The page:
Preventive care is critical to the health and well-being of children. To help prevent the spread of diseases, it is important to stay current on immunizations and vaccinations. Call us to schedule an appointment to update your child's immunizations and vaccines.

Recommended Preventive Care or Well-Child Check-Up Visits

  • Within the first week after the discharge from the Nursery (usually 3-5 days after)
  • 2 months old
  • 4 months old
  • 6 months old
  • 9 months old
  • 12 months old
  • 15 months old
  • 18 months old
  • 24 months or 2 years old
  • 30 months old (please check with your insurance regarding coverage)
  • 36 months or 3 years old
  • Yearly thereafter

Immunization Schedule

This schedule may vary upon where you live, your child's health, the type of vaccine, and the vaccines available. Some of the vaccines may be given as part of a combination vaccine so that your child gets fewer shots. Ask your doctor which vaccines your child should receive.


  • Hep B: Hepatitis B vaccine (HBV); recommended to give the first dose at birth, but may be given at any age for those not previously immunized.

1-2 months old

  • Hep B: Second dose should be administered 1 to 2 months after the first dose.

2 months old

  • DTaP: Diphtheria, tetanus and acellular pertussis vaccine.
  • Hib: Haemophilus influenzae type b vaccine.
  • IPV: Inactivated poliovirus vaccine.
  • PCV: Pneumococcal conjugate vaccine.
  • Rota: Rotavirus vaccine.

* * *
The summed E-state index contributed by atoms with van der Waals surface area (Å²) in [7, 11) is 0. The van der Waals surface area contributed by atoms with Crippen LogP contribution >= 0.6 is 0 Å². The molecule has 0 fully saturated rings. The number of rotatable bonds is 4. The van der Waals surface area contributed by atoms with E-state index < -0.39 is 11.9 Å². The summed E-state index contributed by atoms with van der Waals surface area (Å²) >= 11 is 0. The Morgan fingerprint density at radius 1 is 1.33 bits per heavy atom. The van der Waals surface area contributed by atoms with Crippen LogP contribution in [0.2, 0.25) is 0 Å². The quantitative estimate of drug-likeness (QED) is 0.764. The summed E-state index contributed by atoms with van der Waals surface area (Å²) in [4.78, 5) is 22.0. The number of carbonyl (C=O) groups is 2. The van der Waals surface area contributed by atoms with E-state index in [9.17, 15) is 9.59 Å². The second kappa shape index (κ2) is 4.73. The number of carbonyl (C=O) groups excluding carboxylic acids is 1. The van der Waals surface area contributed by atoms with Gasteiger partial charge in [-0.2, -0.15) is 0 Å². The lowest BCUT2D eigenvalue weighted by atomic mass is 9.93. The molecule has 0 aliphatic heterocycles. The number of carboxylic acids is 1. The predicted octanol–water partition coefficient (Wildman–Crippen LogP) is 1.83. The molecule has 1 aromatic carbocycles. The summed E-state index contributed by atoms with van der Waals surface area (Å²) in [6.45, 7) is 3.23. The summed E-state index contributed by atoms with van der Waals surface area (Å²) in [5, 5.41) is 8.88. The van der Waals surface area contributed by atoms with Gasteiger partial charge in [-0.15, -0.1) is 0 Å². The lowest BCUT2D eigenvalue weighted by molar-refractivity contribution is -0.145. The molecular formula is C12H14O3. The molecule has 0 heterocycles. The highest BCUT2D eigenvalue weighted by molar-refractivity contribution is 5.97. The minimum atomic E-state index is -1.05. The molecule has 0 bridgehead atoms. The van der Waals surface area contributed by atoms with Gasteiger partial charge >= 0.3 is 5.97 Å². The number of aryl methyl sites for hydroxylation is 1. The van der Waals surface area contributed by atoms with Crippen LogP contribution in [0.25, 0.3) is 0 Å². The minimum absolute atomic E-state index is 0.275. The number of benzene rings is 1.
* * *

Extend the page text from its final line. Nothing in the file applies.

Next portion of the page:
4 months old

  • DTaP
  • Hib
  • IPV
  • PCV
  • Rota

6 months old

  • DTaP
  • Hib
  • PCV
  • Rota

6 months old and annually

  • Seasonal influenza. Influenza vaccine is now recommended every year for children older than 6 months (instead of just the youngest, as before). Kids under 9 who get a flu vaccine for the first time will receive it in two separate doses a month apart.

Although young tots (from 6 months to 5 years old) are still considered the group of kids who need the flu vaccine the most, updated guidelines from the Centers for Disease Control and Prevention (CDC) now recommend that all older kids and teens get it too (as long as enough is available).

It's also especially important for high-risk kids to be vaccinated. High-risk groups include, but aren't limited to, kids with asthma, heart problems, sickle cell anemia, diabetes and human immunodeficiency virus (HIV).

It can take up to 1 or 2 weeks after the shot for the body to build up protection to the flu.

  • H1N1 (Swine) Influenza. All children 6 months and older should receive this vaccine in addition to the seasonal flu vaccine. Kids under 9 will receive the vaccine in two separate doses (a month apart), while older kids will receive just one dose. Following the 2009-2010 flu season, recommendations for this vaccine may change, so talk to your doctor about what's recommended for your child.

6-18 months old

  • Hep B
  • IPV

12-15 months old

  • Hib
  • MMR: Measles, mumps, and rubella (German measles) vaccine.
  • PCV
  • Varicella (Chickenpox) vaccine

12-23 months old

  • Hep A: Hepatitis A vaccine; given as two shots at least 6 months apart.

15-18 months old

  • DTaP

4-6 years old

  • DTaP
  • MMR
  • IPV
  • Varicella

11-12 years old

  • HPV: Human papillomavirus vaccine, given as 3 shots over 6 months. It's recommended for girls ages 11 or 12, and also recommended for girls ages 13 to 18 if they have not yet been vaccinated. The vaccine also may be given to boys ages 9 to 18.
  • Tdap: Tetanus, diphtheria, and pertussis booster.
  • MCV: Meningitis vaccine; should also be given to 13- to 18-year-olds who have not yet been vaccinated. Children between the ages of 2 and 10 who have certain chronic illnesses will also need this vaccine, with a booster shot a few years later, depending on the age at which the first dose was given.

College entrants

  • MCV: Meningitis vaccine; recommended for previously unvaccinated college entrants who will live in dormitories. One dose will suffice for healthy college students whose only risk factor is dormitory living.